The importance of asserting what we want is just as important as asserting what we don’t want. Many times, we live trapped by a personality that doesn’t allow us to act freely: out of fear, not knowing any other way to handle a situation, or because we hide conflicted emotions we don’t understand. Our personality becomes freer as we better understand our life situations, especially our emotions.
Society enforces several ways of living, and the way we were educated frequently distances us from what we authentically feel. This makes us take superficial and artificial postures, not allowing us to explore what we really feel and want. “You should…” “That’s wrong, it’s better to…” “You should be more…” “What you did was wrong…”. Over time, our personality can become mechanical and our communication with ourselves cold, because we are more focused on looking for acceptance and pleasing others than our authentic satisfaction and free action.
Not being able to truly say what we want, not acting the way we’re most passionate and enthusiastic, is due to the fact that we don’t have enough confidence in ourselves. We feel insecurity to do or say something, of enforcing ourselves, because what we fear deep down, is rejection and disapproval. By being accustomed to, and in some ways, educated to live for acceptance by others, keeps us locked into playing roles that over time will only provoke distance from ourselves. This distance causes and endless number of consequences, among which are despondency to live, a lack of enthusiasm, and loneliness.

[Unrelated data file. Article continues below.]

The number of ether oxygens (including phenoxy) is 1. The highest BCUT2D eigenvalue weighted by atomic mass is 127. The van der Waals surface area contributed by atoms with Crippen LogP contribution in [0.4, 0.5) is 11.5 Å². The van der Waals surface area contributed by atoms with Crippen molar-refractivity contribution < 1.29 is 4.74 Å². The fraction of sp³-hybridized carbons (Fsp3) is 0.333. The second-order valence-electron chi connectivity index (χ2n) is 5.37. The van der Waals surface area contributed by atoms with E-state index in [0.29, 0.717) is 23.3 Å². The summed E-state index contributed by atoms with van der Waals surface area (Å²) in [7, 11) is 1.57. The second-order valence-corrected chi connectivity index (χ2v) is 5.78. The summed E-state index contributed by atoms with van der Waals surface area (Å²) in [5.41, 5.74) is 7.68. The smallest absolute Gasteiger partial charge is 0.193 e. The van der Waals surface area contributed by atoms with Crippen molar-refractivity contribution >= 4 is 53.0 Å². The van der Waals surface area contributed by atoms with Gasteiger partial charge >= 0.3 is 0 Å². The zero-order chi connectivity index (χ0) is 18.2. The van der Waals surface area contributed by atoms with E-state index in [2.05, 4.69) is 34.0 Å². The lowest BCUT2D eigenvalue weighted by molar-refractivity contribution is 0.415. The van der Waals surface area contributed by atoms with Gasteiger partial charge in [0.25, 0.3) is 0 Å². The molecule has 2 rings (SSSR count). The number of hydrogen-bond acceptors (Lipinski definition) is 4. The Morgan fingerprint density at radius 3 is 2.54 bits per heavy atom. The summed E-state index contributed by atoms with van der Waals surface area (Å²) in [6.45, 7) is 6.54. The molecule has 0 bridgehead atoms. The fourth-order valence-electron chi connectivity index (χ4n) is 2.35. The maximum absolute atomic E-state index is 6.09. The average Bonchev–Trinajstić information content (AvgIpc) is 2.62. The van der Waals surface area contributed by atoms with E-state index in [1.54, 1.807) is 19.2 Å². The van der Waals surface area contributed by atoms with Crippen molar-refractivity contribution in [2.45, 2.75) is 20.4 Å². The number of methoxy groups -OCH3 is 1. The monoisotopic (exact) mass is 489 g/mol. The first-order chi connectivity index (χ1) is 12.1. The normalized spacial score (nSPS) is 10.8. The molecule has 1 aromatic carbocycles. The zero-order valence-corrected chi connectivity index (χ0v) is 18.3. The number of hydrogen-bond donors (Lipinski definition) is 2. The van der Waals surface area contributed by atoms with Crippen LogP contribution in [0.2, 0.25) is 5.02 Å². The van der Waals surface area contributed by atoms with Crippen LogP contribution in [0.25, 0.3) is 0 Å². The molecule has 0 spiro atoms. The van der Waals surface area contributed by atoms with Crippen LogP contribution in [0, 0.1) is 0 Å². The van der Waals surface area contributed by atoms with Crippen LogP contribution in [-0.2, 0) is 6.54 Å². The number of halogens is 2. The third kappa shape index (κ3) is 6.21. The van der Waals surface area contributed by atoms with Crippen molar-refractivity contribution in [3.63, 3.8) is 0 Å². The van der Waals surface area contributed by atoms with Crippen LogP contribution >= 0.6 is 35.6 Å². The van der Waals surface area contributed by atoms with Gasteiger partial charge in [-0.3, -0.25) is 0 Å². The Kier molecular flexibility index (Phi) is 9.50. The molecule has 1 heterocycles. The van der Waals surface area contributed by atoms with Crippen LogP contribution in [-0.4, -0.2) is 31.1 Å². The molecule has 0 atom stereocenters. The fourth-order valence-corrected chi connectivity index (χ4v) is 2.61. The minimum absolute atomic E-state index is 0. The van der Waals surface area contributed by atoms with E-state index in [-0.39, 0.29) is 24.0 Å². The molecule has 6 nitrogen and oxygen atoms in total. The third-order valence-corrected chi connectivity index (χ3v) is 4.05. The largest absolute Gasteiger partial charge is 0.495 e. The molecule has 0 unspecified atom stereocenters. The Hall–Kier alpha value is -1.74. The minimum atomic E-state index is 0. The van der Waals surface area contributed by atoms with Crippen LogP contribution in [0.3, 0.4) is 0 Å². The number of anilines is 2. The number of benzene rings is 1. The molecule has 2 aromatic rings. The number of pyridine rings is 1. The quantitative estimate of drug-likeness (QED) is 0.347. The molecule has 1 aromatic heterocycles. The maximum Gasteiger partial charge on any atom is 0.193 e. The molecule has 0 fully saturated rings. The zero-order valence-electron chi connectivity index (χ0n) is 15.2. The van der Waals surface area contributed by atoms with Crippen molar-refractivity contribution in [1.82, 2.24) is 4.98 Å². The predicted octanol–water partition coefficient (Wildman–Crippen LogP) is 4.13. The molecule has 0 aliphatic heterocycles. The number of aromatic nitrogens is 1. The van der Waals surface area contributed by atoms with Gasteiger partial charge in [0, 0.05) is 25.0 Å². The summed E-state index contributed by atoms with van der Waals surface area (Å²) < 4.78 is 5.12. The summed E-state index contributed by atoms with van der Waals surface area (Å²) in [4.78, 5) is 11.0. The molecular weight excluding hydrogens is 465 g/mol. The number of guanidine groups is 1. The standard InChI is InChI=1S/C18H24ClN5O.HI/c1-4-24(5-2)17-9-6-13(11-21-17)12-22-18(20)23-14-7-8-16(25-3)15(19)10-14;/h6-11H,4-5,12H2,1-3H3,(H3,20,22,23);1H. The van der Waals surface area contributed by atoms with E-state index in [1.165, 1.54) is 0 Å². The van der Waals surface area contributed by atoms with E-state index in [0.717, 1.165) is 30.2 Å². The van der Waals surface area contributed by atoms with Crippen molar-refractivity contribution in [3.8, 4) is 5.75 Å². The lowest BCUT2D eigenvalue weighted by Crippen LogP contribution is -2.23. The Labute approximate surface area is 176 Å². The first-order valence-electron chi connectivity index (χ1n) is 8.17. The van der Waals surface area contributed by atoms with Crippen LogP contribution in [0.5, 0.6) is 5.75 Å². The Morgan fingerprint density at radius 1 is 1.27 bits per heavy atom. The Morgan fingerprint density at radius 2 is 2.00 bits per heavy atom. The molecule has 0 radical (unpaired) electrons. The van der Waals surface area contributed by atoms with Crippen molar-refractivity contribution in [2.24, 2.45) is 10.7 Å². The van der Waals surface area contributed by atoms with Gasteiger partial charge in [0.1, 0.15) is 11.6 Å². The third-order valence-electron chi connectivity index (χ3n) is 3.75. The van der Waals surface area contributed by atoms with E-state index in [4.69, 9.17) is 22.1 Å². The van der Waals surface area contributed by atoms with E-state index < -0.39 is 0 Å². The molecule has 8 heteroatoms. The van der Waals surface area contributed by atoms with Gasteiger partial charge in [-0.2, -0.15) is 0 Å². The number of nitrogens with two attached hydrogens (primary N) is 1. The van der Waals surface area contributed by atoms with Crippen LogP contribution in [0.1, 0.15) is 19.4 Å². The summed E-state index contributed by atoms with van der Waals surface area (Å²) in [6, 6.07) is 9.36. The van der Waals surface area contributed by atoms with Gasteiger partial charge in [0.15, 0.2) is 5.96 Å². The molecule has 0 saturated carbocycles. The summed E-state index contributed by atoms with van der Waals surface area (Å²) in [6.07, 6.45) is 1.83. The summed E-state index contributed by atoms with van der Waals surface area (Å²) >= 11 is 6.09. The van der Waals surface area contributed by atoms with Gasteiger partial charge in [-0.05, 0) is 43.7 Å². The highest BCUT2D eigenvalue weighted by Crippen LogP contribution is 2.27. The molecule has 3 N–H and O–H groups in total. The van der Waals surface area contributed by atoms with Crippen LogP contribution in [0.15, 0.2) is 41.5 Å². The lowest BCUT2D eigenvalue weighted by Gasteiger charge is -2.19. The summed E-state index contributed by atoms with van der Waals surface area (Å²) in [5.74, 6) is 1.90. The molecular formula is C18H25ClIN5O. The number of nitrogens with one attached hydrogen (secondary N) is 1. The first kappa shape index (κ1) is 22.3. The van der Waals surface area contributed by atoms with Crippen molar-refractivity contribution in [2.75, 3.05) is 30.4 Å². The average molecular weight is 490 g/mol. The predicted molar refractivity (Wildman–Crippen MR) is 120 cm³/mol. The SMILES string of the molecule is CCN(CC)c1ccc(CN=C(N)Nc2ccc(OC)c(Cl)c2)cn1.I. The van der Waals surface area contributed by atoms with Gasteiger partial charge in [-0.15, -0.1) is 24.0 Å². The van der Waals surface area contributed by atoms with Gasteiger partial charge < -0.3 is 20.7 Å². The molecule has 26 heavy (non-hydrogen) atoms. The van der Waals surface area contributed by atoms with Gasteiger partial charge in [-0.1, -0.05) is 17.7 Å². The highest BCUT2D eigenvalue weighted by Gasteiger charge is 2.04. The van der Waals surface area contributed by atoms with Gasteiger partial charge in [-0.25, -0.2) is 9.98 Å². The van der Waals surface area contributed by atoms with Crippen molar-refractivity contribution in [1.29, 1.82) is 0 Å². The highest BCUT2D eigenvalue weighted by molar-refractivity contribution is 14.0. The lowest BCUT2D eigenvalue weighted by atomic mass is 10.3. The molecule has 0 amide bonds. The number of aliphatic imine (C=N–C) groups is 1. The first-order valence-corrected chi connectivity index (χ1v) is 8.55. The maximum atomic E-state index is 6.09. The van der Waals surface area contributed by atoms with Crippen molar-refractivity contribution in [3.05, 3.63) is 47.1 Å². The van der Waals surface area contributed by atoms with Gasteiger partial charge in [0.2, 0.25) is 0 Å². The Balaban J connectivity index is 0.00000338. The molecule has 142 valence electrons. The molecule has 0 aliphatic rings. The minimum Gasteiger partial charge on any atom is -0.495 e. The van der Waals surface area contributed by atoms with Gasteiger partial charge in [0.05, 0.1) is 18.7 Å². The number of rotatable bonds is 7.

When we try to please everyone else except for ourselves, we are weakening not only all of our systems, our energy and strength, but we are also creating all kinds of tensions. We anxiously await what others will say or how they will react. We become defensive if they reject or disapprove of us. It causes a constant alertness that tenses our muscles, and these tensions accumulate in different parts of the body. They also degenerate into all kinds of illnesses over time.
To continue “acting” and playing certain roles is necessary while we begin to establish reflection and deeper communication with ourselves. This does not mean being emotionally impulsive and to simply do “the first thing we feel”. This is about reflecting and asking ourselves why we do certain things, and how we can say no in a pleasant way while learning to say yes to what we want in a sweet and respectful manner. This is about having more and more strength and certainty, creativity and intelligence, so as to direct ourselves to where we truly feel satisfied. And if by chance someone doesn’t like you, being able to understand this and not block our true and authentic actions. Frequently, choosing what we really want puts us on a difficult and solitary path. But the compensation of deep satisfaction, of being authentic individuals, is always worth the trouble.